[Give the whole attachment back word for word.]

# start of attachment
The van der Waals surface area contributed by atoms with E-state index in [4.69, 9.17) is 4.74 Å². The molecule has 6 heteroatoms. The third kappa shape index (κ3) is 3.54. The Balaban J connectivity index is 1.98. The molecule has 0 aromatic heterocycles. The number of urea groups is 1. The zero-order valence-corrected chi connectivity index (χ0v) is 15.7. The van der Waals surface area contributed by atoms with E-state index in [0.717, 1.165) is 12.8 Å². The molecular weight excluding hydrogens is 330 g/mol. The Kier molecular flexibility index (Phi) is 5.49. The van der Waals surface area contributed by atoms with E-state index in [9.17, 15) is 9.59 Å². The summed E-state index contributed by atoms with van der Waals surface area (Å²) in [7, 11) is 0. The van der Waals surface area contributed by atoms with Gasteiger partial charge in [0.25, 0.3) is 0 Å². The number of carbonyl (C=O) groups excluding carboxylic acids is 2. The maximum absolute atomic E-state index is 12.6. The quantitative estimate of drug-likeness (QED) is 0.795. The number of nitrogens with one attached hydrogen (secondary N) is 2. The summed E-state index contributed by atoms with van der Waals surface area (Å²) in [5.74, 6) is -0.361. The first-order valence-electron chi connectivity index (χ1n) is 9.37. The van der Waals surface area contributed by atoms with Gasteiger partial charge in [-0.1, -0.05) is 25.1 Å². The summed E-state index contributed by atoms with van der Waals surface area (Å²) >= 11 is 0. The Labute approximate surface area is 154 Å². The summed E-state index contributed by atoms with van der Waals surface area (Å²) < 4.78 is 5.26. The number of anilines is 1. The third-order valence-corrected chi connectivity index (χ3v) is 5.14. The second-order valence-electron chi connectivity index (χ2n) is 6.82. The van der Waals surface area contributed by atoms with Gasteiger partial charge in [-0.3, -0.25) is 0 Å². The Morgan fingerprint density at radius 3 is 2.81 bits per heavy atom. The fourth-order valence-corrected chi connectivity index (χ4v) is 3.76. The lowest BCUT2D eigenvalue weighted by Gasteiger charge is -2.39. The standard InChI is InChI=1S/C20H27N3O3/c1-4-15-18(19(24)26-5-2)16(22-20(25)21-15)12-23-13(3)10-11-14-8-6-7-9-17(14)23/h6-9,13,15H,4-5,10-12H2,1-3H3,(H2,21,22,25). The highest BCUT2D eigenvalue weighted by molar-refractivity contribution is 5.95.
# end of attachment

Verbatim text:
The van der Waals surface area contributed by atoms with E-state index in [4.69, 9.17) is 4.74 Å². The molecule has 6 heteroatoms. The third kappa shape index (κ3) is 3.54. The Balaban J connectivity index is 1.98. The molecule has 0 aromatic heterocycles. The number of urea groups is 1. The zero-order valence-corrected chi connectivity index (χ0v) is 15.7. The van der Waals surface area contributed by atoms with E-state index in [0.717, 1.165) is 12.8 Å². The molecular weight excluding hydrogens is 330 g/mol. The Kier molecular flexibility index (Phi) is 5.49. The van der Waals surface area contributed by atoms with E-state index in [9.17, 15) is 9.59 Å². The summed E-state index contributed by atoms with van der Waals surface area (Å²) in [7, 11) is 0. The van der Waals surface area contributed by atoms with Gasteiger partial charge in [0.25, 0.3) is 0 Å². The number of carbonyl (C=O) groups excluding carboxylic acids is 2. The maximum absolute atomic E-state index is 12.6. The quantitative estimate of drug-likeness (QED) is 0.795. The number of nitrogens with one attached hydrogen (secondary N) is 2. The summed E-state index contributed by atoms with van der Waals surface area (Å²) in [5.74, 6) is -0.361. The first-order valence-electron chi connectivity index (χ1n) is 9.37. The van der Waals surface area contributed by atoms with Gasteiger partial charge in [-0.1, -0.05) is 25.1 Å². The summed E-state index contributed by atoms with van der Waals surface area (Å²) >= 11 is 0. The Labute approximate surface area is 154 Å². The summed E-state index contributed by atoms with van der Waals surface area (Å²) < 4.78 is 5.26. The number of anilines is 1. The third-order valence-corrected chi connectivity index (χ3v) is 5.14. The second-order valence-electron chi connectivity index (χ2n) is 6.82. The van der Waals surface area contributed by atoms with Gasteiger partial charge in [-0.3, -0.25) is 0 Å². The Morgan fingerprint density at radius 3 is 2.81 bits per heavy atom. The fourth-order valence-corrected chi connectivity index (χ4v) is 3.76. The lowest BCUT2D eigenvalue weighted by Gasteiger charge is -2.39. The standard InChI is InChI=1S/C20H27N3O3/c1-4-15-18(19(24)26-5-2)16(22-20(25)21-15)12-23-13(3)10-11-14-8-6-7-9-17(14)23/h6-9,13,15H,4-5,10-12H2,1-3H3,(H2,21,22,25). The highest BCUT2D eigenvalue weighted by molar-refractivity contribution is 5.95.